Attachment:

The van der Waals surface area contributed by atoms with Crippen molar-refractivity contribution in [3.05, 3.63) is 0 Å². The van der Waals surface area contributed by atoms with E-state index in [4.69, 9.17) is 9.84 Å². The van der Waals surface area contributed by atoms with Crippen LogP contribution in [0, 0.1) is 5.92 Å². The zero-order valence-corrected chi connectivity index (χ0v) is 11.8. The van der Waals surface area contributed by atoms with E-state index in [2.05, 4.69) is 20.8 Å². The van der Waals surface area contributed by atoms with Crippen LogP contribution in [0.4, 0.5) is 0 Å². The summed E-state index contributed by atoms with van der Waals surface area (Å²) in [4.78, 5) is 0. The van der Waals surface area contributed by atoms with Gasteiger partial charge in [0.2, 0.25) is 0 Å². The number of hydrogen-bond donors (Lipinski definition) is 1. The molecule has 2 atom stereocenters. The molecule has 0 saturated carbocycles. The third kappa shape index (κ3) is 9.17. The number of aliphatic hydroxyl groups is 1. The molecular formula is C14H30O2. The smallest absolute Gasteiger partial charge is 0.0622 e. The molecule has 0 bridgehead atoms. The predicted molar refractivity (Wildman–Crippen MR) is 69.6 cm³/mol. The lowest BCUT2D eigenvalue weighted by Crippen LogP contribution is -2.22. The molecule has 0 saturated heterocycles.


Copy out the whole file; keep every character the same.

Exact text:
The van der Waals surface area contributed by atoms with Crippen molar-refractivity contribution in [3.05, 3.63) is 0 Å². The van der Waals surface area contributed by atoms with E-state index in [4.69, 9.17) is 9.84 Å². The van der Waals surface area contributed by atoms with Crippen LogP contribution in [0, 0.1) is 5.92 Å². The zero-order valence-corrected chi connectivity index (χ0v) is 11.8. The van der Waals surface area contributed by atoms with E-state index in [2.05, 4.69) is 20.8 Å². The van der Waals surface area contributed by atoms with Crippen LogP contribution in [0.4, 0.5) is 0 Å². The summed E-state index contributed by atoms with van der Waals surface area (Å²) in [4.78, 5) is 0. The van der Waals surface area contributed by atoms with Gasteiger partial charge in [0.2, 0.25) is 0 Å². The number of hydrogen-bond donors (Lipinski definition) is 1. The molecule has 2 atom stereocenters. The molecule has 0 saturated carbocycles. The third kappa shape index (κ3) is 9.17. The number of aliphatic hydroxyl groups is 1. The molecular formula is C14H30O2. The smallest absolute Gasteiger partial charge is 0.0622 e. The molecule has 0 bridgehead atoms. The predicted molar refractivity (Wildman–Crippen MR) is 69.6 cm³/mol. The lowest BCUT2D eigenvalue weighted by Crippen LogP contribution is -2.22. The molecule has 0 saturated heterocycles.